The Turkish lira rebounded strongly after the central bank said it would schedule an extraordinary policy meeting on Tuesday to evaluate recent developments and take necessary measures to ensure price stability.
The central bank said the decision would be published midnight local time on Tuesday. The news appeared to be interpreted as a signal that Ankara would raise interest rates aggressively, sending the lira 2.3% higher against the U.S. dollar by late New York trading. One dollar bought 2.2832 liras late Monday, down from 2.3367 liras late Friday.
Analysts said the failure to deliver a significant increase in interest rates could spark a broad selloff. “They have to hike…and aggressively,” said Tim Ash, emerging-markets economist at Standard Bank in London.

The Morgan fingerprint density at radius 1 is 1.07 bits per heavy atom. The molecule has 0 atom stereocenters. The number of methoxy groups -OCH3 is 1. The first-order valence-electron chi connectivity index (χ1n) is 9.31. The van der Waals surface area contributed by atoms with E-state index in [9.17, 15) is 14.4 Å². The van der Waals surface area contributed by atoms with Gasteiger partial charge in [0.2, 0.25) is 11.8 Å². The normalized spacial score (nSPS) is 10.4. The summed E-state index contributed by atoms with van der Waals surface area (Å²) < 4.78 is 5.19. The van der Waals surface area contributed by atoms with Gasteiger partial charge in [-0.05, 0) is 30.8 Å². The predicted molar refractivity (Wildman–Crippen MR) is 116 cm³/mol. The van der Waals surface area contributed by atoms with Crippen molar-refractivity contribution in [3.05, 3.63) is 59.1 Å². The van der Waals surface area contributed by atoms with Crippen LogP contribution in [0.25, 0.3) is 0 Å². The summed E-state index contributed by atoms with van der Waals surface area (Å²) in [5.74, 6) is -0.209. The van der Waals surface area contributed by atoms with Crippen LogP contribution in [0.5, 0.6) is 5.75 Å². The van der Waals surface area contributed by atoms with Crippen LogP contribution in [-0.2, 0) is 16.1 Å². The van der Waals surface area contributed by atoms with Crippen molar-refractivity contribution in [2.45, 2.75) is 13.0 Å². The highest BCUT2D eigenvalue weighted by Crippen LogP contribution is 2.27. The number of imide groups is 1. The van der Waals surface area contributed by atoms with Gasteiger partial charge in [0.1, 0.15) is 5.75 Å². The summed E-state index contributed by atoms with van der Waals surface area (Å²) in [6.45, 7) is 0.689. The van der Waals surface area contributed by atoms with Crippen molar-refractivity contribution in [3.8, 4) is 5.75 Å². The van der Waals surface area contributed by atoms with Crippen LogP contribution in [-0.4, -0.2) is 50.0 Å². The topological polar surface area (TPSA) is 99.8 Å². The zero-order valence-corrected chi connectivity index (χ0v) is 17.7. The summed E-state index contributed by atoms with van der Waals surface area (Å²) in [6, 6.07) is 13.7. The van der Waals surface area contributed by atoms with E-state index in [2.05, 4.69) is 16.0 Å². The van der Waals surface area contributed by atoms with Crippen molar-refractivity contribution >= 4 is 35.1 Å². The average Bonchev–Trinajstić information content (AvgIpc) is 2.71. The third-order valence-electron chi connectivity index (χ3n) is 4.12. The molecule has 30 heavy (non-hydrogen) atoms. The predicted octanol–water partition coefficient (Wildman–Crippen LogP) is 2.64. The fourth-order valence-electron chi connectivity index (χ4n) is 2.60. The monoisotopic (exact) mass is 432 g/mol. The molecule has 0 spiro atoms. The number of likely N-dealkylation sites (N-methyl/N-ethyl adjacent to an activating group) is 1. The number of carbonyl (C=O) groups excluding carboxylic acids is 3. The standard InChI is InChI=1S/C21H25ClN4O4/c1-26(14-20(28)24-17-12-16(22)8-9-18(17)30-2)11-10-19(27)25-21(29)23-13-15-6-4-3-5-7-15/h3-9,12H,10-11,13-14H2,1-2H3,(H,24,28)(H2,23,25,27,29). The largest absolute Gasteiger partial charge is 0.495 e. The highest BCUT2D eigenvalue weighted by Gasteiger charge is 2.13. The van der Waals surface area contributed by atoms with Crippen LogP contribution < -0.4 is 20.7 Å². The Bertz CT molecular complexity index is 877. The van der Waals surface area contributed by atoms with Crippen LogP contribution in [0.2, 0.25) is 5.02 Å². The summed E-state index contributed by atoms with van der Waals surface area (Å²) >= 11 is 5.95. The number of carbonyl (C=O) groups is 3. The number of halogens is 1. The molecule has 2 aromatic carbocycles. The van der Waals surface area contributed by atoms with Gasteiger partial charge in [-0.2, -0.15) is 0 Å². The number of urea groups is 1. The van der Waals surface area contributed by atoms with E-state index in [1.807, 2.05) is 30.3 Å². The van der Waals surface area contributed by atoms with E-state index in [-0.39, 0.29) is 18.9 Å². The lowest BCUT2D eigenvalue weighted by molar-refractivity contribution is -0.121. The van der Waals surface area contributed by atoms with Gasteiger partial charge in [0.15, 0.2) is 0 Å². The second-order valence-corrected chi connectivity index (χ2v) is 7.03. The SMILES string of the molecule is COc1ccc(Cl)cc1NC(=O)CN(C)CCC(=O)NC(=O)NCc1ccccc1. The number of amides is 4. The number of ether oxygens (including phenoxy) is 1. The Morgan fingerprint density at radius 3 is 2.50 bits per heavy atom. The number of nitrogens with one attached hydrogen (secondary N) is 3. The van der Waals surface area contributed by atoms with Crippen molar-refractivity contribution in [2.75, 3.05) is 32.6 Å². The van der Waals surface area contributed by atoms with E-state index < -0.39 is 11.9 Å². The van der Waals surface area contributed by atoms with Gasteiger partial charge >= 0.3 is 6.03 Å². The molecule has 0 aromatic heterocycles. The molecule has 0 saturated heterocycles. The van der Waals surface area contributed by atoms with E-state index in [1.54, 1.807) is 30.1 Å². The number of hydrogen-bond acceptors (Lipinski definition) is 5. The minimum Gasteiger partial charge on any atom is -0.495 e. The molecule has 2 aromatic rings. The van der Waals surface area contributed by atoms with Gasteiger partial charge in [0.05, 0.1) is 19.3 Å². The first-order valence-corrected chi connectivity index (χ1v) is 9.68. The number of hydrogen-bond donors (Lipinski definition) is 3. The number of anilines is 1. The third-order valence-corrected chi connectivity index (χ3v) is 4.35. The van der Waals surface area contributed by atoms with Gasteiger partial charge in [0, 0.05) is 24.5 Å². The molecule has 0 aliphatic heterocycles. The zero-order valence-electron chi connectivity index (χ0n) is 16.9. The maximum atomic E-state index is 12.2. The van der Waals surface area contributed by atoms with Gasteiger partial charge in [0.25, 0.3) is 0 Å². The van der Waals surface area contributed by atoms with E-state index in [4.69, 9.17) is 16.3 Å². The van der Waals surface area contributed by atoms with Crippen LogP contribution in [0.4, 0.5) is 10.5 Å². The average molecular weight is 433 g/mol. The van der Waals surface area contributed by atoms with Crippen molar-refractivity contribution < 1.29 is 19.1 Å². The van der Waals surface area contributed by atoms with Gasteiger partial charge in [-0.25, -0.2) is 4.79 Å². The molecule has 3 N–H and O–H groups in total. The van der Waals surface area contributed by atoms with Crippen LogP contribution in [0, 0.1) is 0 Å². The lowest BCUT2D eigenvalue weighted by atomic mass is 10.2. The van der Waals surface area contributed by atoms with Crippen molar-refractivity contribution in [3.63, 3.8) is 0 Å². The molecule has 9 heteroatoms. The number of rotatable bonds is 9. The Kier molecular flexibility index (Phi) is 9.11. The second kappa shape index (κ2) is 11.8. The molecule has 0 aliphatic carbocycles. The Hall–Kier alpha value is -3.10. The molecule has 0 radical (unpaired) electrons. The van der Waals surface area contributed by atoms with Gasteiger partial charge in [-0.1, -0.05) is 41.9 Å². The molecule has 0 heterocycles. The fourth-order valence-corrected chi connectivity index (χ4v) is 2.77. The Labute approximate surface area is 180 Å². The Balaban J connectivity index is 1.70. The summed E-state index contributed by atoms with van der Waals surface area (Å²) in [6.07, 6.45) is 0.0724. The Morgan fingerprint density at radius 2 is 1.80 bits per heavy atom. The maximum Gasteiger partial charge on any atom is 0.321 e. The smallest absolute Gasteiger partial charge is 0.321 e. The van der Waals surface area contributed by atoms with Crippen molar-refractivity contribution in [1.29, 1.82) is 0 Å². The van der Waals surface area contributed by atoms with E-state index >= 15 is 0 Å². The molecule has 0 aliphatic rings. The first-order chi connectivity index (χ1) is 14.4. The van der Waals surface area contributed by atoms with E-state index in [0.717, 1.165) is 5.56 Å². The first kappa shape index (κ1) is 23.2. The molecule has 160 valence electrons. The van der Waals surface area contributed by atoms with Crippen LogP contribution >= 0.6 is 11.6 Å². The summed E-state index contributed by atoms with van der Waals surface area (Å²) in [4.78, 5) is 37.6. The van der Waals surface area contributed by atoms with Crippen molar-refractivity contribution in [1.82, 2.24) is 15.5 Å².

Mounting expectations that the U.S. Federal Reserve will begin scaling back its bond purchases at a faster clip has hit developing economies, which for years have been buoyed by the high tide of cash generated by the Fed’s stimulus program. The pressure has weighed heavily on the currencies of Turkey and South Africa, and spread to developing nations such as Argentina, which faces rising inflation and social unrest, as well as Russia and Mexico.
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